03/10/2006 12:00AM

Spun Sugar sure looked sweet in her return


PHOENIX - Big performances by Brother Derek and Corinthian led the water cooler talk this week, but that was hardly all that happened. There were other items that could have major ramifications down the road.

* Spun Sugar, trained by Todd Pletcher, returned at Gulfstream last Monday with a fast win in a one-mile allowance. Spun Sugar was a Grade 2 stakes winner in 2005 and multiple Grade 1-placed, so there's quality through and through. She was given the last half of the year off after a so-so try in the Alabama but appears to have come back better. Pletcher said the race should set her up nicely for next month's Grade 1 Apple Blossom at Oaklawn Park. It better, what with Round Pond, Happy Ticket, Star Parade, and defending champ Dream of Summer all casting an eye toward that big race.

* I plead guilty. I was among those who considered Lava Man a thing of the past. Lava Man, who had looked so good in big events last summer, but who was vanned off after the Pacific Classic, no factor in New York, no factor in Japan, and who has been battling foot problems all along, appeared to have everything against him coming back in 2006. Yes, he won his comeback in the Sunshine Millions Classic, but it was hardly a stirring display. It seemed more a case that he was much the best horse, but once he hooked the big boys again he would be in trouble.

Oops. Lava Man looked super winning the Santa Anita Handicap, and while Magnum made a good run at him through the lane, Lava Man had already delivered the coup de grace with a strong ninth furlong. Lava Man is a one-time claimer, and it's not hard to see him become a darling in Southern California in the mold of an Ancient Title or John Henry or Best Pal.

* It was a bad weekend for former Derby winners. Funny Cide was no factor in the Gulfstream Park Handicap. Giacomo simply ran around the track in the Big Cap. It's apparent Funny Cide just isn't what he used to be, although at least he won the Grade 1 Jockey Club Gold Cup at 4.

Still, the lack of success after the Triple Crown by our recent Derby heroes is disconcerting. Giacomo appeared to have everything in his favor to at least run well in the Big Cap. And now that he didn't, he may be old news, unless something turns around, and fast.

I'm less discouraged about High Limit. Everyone, including his trainer, Bobby Frankel, worried about his distance capabilities. We were likely just all fooled when he won the Strub. The Strub shows he can perform at a high-class level at up to nine furlongs, but he may still be best at a mile. Frankel may look to the Oaklawn Handicap, though that's looking pretty tough. Maybe he should instead freshen High Limit and target the Grade 1 Carter at seven furlongs and Grade 1 Met Mile.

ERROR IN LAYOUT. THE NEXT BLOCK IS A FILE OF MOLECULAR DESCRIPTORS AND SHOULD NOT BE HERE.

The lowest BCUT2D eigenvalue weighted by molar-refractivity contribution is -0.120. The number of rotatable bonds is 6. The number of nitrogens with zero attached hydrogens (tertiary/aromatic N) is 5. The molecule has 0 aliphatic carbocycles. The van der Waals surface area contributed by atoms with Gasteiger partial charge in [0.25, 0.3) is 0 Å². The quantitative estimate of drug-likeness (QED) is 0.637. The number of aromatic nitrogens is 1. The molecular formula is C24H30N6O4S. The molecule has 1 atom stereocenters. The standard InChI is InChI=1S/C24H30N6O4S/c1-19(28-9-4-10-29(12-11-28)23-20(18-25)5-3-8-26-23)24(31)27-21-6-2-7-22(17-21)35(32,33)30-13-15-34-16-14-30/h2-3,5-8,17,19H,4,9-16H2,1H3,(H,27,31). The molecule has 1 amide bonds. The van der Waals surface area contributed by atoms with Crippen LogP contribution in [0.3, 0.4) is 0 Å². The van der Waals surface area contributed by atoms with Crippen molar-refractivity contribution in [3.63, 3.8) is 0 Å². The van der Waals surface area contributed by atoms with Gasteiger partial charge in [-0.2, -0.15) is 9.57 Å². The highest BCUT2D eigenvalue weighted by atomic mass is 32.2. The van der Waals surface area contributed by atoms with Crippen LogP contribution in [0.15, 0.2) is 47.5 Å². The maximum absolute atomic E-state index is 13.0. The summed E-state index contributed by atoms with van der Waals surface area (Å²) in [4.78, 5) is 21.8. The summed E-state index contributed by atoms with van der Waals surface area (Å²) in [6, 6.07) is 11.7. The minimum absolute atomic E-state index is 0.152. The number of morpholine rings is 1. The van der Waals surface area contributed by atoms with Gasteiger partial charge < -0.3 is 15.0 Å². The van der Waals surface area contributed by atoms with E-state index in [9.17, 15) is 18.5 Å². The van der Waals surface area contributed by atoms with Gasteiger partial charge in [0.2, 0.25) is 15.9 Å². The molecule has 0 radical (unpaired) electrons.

* The 3-year-old filly ranks don't look quite so strong now. Juvenile champion Folklore has an ailment and is, for all intents and purposes, out of training. Balance and Wild Fit - who run in Sunday's Santa Anita Oaks - look like the two, particularly after last weekend's Grade 2 Bonnie Miss, where favorites Wait a While and French Park were nowhere.

There may be a bright light, however. Teammate, who was no match for Wait a While in the slop in the Davona Dale last month, got her revenge and then some in the Bonnie Miss. The addition of Lasix (and getting away from a sloppy track) may have turned her around. Yes, she was able to set modest splits and control the tempo, but the way she kicked away in the lane was most impressive. She's bred to run on, too, being a daughter of A.P. Indy.

* Milk It Mick was a deserving winner of the Grade 1 Kilroe Mile. I know favored Cacique got fanned 10 wide and others in there had brutal trips, as the first eight finishers ended up within two lengths or so at the wire. But Milk It Mick had to deal with an impossible post (12), and after swooping to the lead seemed to idle for just a second. He then had to quickly regroup and fend off a host of challenges on all sides.

Does that mean Milk It Mick is the horse to beat when these horses get it on again? Not necessarily. My feeling is that if you ran the Kilroe 10 times you would have seven different winners. Ask the 13 jocks who rode and I guarantee you 10 or 11 of them can come up with some type of excuse.